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With Indians’ early Postseason exit comes a crashing halt and plenty of ‘what ifs’

CLEVELAND– For the back half of the 2017 MLB season, it seemed as if the Cleveland Indians had forgotten how to lose.

In the final three games of their ALDS series against the New York Yankees, it seemed as if the opposite was true.

Rather than playing in Game 1 of the American League Championship Series on Friday, the Indians saw their season come to a crashing halt on Wednesday night after losing their third straight game to the Yankees.

“Nobody wanted the season to be over,” manager Terry Francona said. “It doesn’t wind down. It comes to a crashing halt.”

In the hours since their unexpected Game 5 loss, questions like “Why?” and “How?” have permeated the air. The short answer is that the last three games felt like a series of worst case scenarios.

The bats went silent. The presumed Cy Young winner wasn’t himself. The defense made mistakes that should be reserved for Goodyear, Ariz. in spring training.

For five games, the team had a combined .171 batting average. The top of the order, it seemed, couldn’t buy a hit. Francisco Lindor went just 2-for-18 in the series. Jose Ramirez was 2-for-20. Jason Kipnis was slightly better at 4-for-22. Edwin Encarnacion didn’t record a single hit, but granted, he only had seven at-bats after missing three games with an ankle injury. In his place, Michael Brantley was just 1-for-11 at the DH position.

“They pitched well, they made adjustments, and we didn’t,” Lindor said. “I didn’t make the adjustments. You don’t win when you don’t make adjustments. It’s tough. … When I had people on base I didn’t come through, I didn’t help my team.”

For the second straight game, it also didn’t help that Corey Kluber was not himself.

Through two starts in the 2017 Postseason, Kluber posted a 12.79 ERA in six and one-third innings of work, while giving up 10 hits, nine runs, and four homers. Two of those homers that came from Didi Gregorius in Game 5 were good for three runs, and ultimately, enough to win the game and the series.

The lack of efficiency has led many to speculate that Kluber was injured, as he looked like a shell of his usual self.

“I don’t want to get into details right now,” Kluber said after the loss. “I was healthy enough to go out and pitch.”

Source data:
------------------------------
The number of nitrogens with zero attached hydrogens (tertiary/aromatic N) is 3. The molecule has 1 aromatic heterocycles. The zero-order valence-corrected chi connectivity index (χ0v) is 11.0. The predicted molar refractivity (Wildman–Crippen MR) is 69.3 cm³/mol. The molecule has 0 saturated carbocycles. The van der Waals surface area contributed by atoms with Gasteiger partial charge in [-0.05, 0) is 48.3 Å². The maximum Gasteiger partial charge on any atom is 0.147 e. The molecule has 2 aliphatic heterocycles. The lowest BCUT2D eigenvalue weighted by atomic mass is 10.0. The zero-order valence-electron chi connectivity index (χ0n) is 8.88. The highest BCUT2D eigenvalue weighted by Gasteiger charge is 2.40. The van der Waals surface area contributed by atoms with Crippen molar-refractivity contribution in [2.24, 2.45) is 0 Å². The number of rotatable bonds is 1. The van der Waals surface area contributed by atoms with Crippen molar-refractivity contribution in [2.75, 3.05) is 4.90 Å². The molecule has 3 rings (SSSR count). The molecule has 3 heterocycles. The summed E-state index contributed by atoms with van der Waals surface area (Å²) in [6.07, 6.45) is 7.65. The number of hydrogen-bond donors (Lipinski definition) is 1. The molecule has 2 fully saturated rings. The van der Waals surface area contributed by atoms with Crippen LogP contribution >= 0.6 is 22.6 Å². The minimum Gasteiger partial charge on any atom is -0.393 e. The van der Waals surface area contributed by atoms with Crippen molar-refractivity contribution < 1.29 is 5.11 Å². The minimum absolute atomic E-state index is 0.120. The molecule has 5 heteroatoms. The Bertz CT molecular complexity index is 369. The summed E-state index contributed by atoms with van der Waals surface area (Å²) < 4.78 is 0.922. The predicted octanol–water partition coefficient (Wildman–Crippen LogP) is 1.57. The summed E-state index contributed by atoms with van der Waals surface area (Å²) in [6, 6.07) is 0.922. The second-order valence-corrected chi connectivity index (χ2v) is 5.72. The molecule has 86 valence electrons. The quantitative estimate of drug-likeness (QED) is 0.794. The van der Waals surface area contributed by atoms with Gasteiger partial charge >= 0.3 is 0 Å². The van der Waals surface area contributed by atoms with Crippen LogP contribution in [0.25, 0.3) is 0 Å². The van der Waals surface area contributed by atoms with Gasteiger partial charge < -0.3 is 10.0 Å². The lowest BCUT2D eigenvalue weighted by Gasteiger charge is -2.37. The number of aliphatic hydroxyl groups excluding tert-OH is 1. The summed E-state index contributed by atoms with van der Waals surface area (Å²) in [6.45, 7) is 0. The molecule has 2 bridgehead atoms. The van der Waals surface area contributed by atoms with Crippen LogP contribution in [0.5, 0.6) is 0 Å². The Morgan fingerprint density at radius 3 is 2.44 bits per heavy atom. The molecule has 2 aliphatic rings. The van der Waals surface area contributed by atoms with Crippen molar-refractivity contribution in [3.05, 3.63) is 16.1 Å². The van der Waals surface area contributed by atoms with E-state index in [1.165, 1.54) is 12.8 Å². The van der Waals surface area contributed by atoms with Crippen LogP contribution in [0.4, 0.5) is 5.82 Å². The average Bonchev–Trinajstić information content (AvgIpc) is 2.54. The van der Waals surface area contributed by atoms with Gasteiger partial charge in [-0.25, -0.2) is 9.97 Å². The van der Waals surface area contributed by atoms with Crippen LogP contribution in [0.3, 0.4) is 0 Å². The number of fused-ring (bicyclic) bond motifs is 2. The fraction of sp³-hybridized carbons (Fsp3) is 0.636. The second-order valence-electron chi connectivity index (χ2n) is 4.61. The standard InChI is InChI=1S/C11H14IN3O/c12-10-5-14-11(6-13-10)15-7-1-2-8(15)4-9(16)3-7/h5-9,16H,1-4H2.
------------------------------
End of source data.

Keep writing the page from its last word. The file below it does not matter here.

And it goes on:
And while the pitching wasn’t the same as it was during the regular season, the team also lacked defensive efficiency. The team that made the fewest errors in the American League this season made seven in the final two games of the series.

“It’s tough, it’s disappointing because I think a lot people expect big things from us, and we just didn’t play good baseball the last three games,” catcher Roberto Perez said. “They did a pretty good job of taking advantage of our errors and that was the game, we beat ourselves.”

“We know what we’re capable of, we’re capable of beating anybody, but this series we weren’t, they outplayed us,” Andrew Miller said. “It stinks to have to think about going home, working out, and getting ready for next year and do it all again, because it’s a grind to get here.”

Ultimately, the unexpected halt to the 2017 season will leave players and fans with a lot of unanswered questions and a lot of ‘what ifs’ well into spring training.

The 2017 Indians had the weight of a city’s expectations on their shoulders, given all of their accomplishments in the regular season. One hundred and two regular-season wins. A 22-game win streak. Reaching 2 million tickets sold for the first time since 2008.

But despite all of the accomplishments, and all of the draw, the Postseason showed just how cruel it can be.

“This game’s tough, this game is a lot tougher than people make it out to be,” Jason Kipnis said. “I think when you have that season, over 100 wins, it makes it that much harder when you don’t finish the job. We know what we’re capable of, the fans know what we’re capable of.”

And yes, the team relinquished a huge series lead for the second straight year. But it doesn’t matter that in 2017, the Indians are heading home in the first round after holding a two-game lead, rather than after holding a 3-1 lead in the World Series.

“You don’t want to lose, it doesn’t matter if you lose in the first round, second round, third round,” Lindor said.”It just so happens that in the past two years we have gone on a three-game losing streak to finish the season. It’s tough. I continue to say we’ll learn from it and I believe we have a great group of guys here. I love every one of them.”

The Cleveland Indians no longer have October, but they once again have the promise of next year.

Ashley is a former basketball player who covers the Cleveland Cavaliers, Indians and high school sports for NEO Sports Insiders. She also covers the Cavs for SB Nation's Fear The Sword. Ashley is a 2015 graduate of John Carroll University and previously worked in political journalism. You can follow her on Twitter @AshleyBastock42

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